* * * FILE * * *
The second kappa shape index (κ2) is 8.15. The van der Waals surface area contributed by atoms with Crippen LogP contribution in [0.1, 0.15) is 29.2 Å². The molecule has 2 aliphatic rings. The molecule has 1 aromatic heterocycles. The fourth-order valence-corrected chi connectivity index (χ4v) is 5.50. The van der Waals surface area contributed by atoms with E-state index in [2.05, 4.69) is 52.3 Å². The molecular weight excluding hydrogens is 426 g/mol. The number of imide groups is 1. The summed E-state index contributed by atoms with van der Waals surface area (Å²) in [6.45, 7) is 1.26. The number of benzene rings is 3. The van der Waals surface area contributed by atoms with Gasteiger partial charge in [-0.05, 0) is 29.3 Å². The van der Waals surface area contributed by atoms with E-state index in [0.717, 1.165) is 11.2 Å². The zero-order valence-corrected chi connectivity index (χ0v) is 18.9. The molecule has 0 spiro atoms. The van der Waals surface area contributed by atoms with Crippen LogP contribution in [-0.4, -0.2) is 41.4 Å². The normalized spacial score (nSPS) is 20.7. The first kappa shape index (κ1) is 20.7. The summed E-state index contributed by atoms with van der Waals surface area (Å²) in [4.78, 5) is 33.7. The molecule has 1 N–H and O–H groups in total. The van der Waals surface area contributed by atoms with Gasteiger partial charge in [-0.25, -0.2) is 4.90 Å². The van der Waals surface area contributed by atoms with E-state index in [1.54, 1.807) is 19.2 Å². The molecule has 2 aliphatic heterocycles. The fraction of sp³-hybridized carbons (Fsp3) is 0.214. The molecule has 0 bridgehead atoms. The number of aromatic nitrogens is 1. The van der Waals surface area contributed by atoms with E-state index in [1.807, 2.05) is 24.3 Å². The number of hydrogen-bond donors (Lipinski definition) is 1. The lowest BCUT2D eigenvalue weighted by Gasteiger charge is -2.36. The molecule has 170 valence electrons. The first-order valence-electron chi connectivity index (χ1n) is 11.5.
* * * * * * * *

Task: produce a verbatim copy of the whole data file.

The second kappa shape index (κ2) is 8.15. The van der Waals surface area contributed by atoms with Crippen LogP contribution in [0.1, 0.15) is 29.2 Å². The molecule has 2 aliphatic rings. The molecule has 1 aromatic heterocycles. The fourth-order valence-corrected chi connectivity index (χ4v) is 5.50. The van der Waals surface area contributed by atoms with E-state index in [2.05, 4.69) is 52.3 Å². The molecular weight excluding hydrogens is 426 g/mol. The number of imide groups is 1. The summed E-state index contributed by atoms with van der Waals surface area (Å²) in [6.45, 7) is 1.26. The number of benzene rings is 3. The van der Waals surface area contributed by atoms with Gasteiger partial charge in [-0.05, 0) is 29.3 Å². The van der Waals surface area contributed by atoms with E-state index in [0.717, 1.165) is 11.2 Å². The zero-order valence-corrected chi connectivity index (χ0v) is 18.9. The molecule has 0 spiro atoms. The van der Waals surface area contributed by atoms with Crippen LogP contribution in [-0.4, -0.2) is 41.4 Å². The normalized spacial score (nSPS) is 20.7. The first kappa shape index (κ1) is 20.7. The summed E-state index contributed by atoms with van der Waals surface area (Å²) in [4.78, 5) is 33.7. The molecule has 1 N–H and O–H groups in total. The van der Waals surface area contributed by atoms with Gasteiger partial charge in [-0.25, -0.2) is 4.90 Å². The van der Waals surface area contributed by atoms with E-state index in [1.54, 1.807) is 19.2 Å². The molecule has 2 aliphatic heterocycles. The fraction of sp³-hybridized carbons (Fsp3) is 0.214. The molecule has 0 bridgehead atoms. The number of aromatic nitrogens is 1. The van der Waals surface area contributed by atoms with E-state index in [1.807, 2.05) is 24.3 Å². The number of hydrogen-bond donors (Lipinski definition) is 1. The lowest BCUT2D eigenvalue weighted by Gasteiger charge is -2.36. The molecule has 170 valence electrons. The first-order valence-electron chi connectivity index (χ1n) is 11.5.